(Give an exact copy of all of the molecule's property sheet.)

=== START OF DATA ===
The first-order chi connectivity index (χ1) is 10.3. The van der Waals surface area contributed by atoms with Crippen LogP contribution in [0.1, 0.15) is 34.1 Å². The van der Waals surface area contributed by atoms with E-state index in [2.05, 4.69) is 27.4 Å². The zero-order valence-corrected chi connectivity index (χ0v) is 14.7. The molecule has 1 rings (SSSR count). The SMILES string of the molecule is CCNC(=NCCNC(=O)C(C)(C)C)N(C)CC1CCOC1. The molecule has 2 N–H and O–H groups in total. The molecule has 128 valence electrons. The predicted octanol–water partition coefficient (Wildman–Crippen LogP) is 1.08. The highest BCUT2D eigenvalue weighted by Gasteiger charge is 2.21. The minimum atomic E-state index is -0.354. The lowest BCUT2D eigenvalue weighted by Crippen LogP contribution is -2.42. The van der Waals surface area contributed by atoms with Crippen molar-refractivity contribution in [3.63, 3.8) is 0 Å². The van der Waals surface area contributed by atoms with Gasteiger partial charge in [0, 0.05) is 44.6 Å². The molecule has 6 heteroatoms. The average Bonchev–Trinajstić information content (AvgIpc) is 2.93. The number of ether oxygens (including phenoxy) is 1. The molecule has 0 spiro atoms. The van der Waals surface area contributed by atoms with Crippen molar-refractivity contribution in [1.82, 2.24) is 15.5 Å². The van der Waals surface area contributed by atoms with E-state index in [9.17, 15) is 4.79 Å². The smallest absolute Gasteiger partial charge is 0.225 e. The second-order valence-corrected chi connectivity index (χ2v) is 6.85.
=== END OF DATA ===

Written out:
The first-order chi connectivity index (χ1) is 10.3. The van der Waals surface area contributed by atoms with Crippen LogP contribution in [0.1, 0.15) is 34.1 Å². The van der Waals surface area contributed by atoms with E-state index in [2.05, 4.69) is 27.4 Å². The zero-order valence-corrected chi connectivity index (χ0v) is 14.7. The molecule has 1 rings (SSSR count). The SMILES string of the molecule is CCNC(=NCCNC(=O)C(C)(C)C)N(C)CC1CCOC1. The molecule has 2 N–H and O–H groups in total. The molecule has 128 valence electrons. The predicted octanol–water partition coefficient (Wildman–Crippen LogP) is 1.08. The highest BCUT2D eigenvalue weighted by Gasteiger charge is 2.21. The minimum atomic E-state index is -0.354. The lowest BCUT2D eigenvalue weighted by Crippen LogP contribution is -2.42. The van der Waals surface area contributed by atoms with Crippen molar-refractivity contribution in [3.63, 3.8) is 0 Å². The van der Waals surface area contributed by atoms with Gasteiger partial charge in [0, 0.05) is 44.6 Å². The molecule has 6 heteroatoms. The average Bonchev–Trinajstić information content (AvgIpc) is 2.93. The number of ether oxygens (including phenoxy) is 1. The molecule has 0 spiro atoms. The van der Waals surface area contributed by atoms with Crippen molar-refractivity contribution in [1.82, 2.24) is 15.5 Å². The van der Waals surface area contributed by atoms with E-state index in [9.17, 15) is 4.79 Å². The smallest absolute Gasteiger partial charge is 0.225 e. The second-order valence-corrected chi connectivity index (χ2v) is 6.85.